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Album: Pretzel LogicReleased: 1974Charted:
The keyboard riff was taken from "Song For My Father," which was released in 1964 by Jazz composer and pianist Horace Silver. The opening of both songs is nearly identical. It's a good example of how Steely Dan used elements of jazz in pop songs.
According to a 2006 interview with Entertainment Weekly
, the Rikki of the title is Rikki Ducornet, a New York writer and artist. Steely Dan co-front Donald Fagen had met her while both were attending Bard College, a small liberal arts college located in Annandale-on-Hudson, New York. Ducornet says they met at a college party, and even though she was both pregnant and married at the time, he gave her his number, although not in the same context as the song. Ducornet was intrigued by Fagen and tempted to call him, but she decided against it. A complete write-up of this incident is at ew.com
, and it kind of sounds like it came straight out of a Doonesbury
Frank Zappa fans of course have a different context for this song. Go to your CD collection and get out You Can't Do That On Stage Anymore (volume 2), select Disc 2, and play Track 2: "Dupree's Paradise."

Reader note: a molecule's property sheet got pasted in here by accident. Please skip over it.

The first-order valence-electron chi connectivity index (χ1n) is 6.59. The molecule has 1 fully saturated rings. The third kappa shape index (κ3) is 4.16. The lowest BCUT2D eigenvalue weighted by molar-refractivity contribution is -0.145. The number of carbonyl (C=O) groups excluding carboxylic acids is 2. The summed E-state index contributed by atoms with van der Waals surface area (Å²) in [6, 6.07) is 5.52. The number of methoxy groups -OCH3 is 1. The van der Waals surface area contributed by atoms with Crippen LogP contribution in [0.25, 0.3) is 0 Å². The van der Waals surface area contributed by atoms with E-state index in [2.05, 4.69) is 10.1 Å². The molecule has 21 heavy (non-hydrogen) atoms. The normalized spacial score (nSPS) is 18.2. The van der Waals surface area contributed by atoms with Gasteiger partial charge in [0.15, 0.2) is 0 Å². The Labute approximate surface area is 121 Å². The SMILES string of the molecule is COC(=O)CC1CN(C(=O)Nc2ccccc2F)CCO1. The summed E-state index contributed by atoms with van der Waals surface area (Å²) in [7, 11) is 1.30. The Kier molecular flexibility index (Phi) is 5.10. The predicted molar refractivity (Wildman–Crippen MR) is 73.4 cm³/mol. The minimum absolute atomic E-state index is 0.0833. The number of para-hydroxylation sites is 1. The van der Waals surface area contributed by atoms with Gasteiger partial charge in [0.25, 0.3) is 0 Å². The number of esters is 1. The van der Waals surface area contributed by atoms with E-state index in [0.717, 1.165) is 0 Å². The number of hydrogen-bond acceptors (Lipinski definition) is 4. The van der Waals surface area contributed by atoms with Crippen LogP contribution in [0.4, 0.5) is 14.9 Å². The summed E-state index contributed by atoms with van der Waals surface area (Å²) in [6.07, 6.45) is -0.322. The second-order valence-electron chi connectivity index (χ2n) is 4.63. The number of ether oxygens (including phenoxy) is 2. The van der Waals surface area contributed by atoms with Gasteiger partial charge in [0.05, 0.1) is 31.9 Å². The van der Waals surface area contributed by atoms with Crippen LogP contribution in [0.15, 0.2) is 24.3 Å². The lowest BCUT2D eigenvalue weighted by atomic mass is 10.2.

Zappa sings a couple of joke lines from "Rikki Don't Lose That Number," with a hilarious deadpan. It's just after the bass-player rant and just before Frank makes another crack about Suzi Quatro cassettes. Zappa and his gang around this time frequently commented on whatever music was popular at the moment.
Speaking on the subject of playing their hit songs in concert, Donald Fagen told Rolling Stone in 2013: "Walter and I aren't fond of 'Rikki Don't Lose That Number.' It's not a bad song. I think it's 'well-written,' but it's so simple. I just have listening fatigue. It's been played so much. Same with 'Reeling in the Years.'"
The beginning of this song features a flapamba, a rare and unusual instrument that is a variant of a marimba. Although the introduction, played by British jazz musician Victor Feldman, was cut from the original ABC single version, the MCA single reissue restored the flapamba intro but fades out just before the actual end of the track.
Jeff "Skunk" Baxter played the guitar solo on this track. Baxter, who joined the Doobie Brothers in 1975, later became a consultant in the audio industry and also leant his technical expertise to the defense industry.
John Mahoney sings part of this song in the movie Say Anything... when he finds out his daughter is accepted into a prestigious study program.